Start a Homeschool Co-op with Help: Four Catholic alternatives to Classical Conversations

Catholic homeschooling families across the U.S. are coming together to create Catholic alternatives to Classical Conversations! Here is an overview of four programs now available. We believe you will find the persons involved in each program very helpful and encouraging as you try to start a homeschool co-op of your own.

1. SCHOLA ROSA: HOME & CO-OP CURRICULUM: This an exciting new resource that The Rolling Acres School is proud to offer!  It is a Catholic, classical, Charlotte Mason inspired program that is easily accessed online, providing materials for English/Poetry, Religion/Catechism, Science, Art, Music, History, Virtue-Training, Latin/Greek and including guidelines for implementing the Classically Catholic Memoryprogram.  In addition to lesson plans for all Schola Rosa subjects, the online suite includes worksheets, group activity/ field trip plans, digital books, audio readings, links to resources, maps, and more.  There is also a “Co-op Manager’s Manual” with directions, how-to videos, and sample forms to aid a prospective co-op in getting up and running.  As the title implies, there are materials for the entire week—for the home and the co-op day.  The program covers Pre-K through 6th grade, but R.A.S. also offers middle and high school courses for co-op use that complement the style and sequence of Schola Rosa.  Call or email today for a tour of the Schola Rosa program or watch the introductory video below:
2. Classically Catholic Memory is a four year Catholic, classical memory work program that provides challenging and inspiring memory work material in eight subjects: Religion, which covers Catechism and Scripture; Latin, which includes both prayers and hymns ranging from the Pater Noster to the Tantum Ergo and the Salve Regina; History, which is comprised of chronological and challenging short paragraphs about important historical topics, events, and persons; Science, which covers Life Science: Animal Life, Earth Science/Astronomy, Chemistry/Physics, and Plant Life; Math, which includes skip-counting, formulas, and conversions; Timeline, which consists of 144 events tracing history from Creation through John Paul II; Geography, which fully covers political and geographic features of 6 continents; and Great Words, which covers age-appropriate classic poetry and important historical documents and speeches.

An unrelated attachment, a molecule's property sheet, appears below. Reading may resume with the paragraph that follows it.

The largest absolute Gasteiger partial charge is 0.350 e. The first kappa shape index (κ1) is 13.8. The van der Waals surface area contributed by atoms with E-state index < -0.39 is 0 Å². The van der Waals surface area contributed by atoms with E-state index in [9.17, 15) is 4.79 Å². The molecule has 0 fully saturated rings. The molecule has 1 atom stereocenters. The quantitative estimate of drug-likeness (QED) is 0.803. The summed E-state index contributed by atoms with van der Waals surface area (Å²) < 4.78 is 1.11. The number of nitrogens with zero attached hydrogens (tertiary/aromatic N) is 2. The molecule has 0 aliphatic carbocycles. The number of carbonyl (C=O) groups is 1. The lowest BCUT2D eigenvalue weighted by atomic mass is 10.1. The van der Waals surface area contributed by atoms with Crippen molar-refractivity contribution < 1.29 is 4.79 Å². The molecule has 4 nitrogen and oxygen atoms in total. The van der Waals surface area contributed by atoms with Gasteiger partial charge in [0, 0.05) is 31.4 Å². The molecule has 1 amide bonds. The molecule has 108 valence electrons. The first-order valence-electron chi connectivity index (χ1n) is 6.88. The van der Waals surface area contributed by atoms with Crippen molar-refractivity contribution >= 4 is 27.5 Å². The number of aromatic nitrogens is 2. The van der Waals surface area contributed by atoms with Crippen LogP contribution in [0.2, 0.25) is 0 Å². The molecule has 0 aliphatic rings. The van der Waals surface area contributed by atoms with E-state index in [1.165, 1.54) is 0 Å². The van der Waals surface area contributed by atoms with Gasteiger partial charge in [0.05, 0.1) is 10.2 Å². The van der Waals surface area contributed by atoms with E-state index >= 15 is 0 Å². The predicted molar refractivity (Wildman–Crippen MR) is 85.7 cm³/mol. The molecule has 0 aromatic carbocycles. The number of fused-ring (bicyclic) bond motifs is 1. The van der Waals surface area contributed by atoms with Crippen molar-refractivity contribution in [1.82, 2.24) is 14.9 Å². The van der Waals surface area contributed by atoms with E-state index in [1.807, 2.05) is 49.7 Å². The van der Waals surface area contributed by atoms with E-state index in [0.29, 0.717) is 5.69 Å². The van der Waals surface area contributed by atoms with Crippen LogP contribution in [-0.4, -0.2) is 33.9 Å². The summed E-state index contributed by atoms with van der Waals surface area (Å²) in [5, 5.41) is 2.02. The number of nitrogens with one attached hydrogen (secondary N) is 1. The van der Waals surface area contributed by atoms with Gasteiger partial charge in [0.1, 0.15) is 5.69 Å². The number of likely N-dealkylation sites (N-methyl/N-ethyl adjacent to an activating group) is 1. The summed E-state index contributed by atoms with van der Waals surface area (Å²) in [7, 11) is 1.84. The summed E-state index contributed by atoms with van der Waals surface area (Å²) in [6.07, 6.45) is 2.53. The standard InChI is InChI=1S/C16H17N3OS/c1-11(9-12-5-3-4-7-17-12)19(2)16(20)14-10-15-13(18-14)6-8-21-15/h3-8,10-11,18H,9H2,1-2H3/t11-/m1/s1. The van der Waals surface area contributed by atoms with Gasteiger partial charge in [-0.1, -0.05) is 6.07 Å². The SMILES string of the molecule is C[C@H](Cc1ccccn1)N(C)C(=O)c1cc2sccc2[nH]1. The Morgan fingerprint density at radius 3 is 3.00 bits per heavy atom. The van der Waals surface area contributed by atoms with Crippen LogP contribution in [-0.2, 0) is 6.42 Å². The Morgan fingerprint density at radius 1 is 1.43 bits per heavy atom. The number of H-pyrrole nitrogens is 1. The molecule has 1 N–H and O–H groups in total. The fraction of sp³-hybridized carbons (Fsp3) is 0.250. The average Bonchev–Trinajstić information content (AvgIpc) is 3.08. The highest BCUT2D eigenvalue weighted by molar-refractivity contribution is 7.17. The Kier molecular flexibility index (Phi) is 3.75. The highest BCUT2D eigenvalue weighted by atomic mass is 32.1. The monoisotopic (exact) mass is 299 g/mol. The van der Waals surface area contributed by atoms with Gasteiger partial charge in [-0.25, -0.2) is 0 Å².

The memory work in Classically Catholic Memory is quite challenging, orderly, and chronological. CCM is meant to be fully usable by individual families at home, as well as in a co-op setting. To that end, we provide the following high-quality materials for each year: a Student Text (in full color with classic art work); a Teacher Text (which includes the Student Text, plus teaching notes for all subjects); a set of five laminated maps (in full color with a sheet of sticker labels for all geographic features); and an audio CD set (on which the memory work is presented both by week and by subject, with the history sentences sung to familiar tunes to facilitate memorization). The same set of 144 Timeline Cards is used during each year.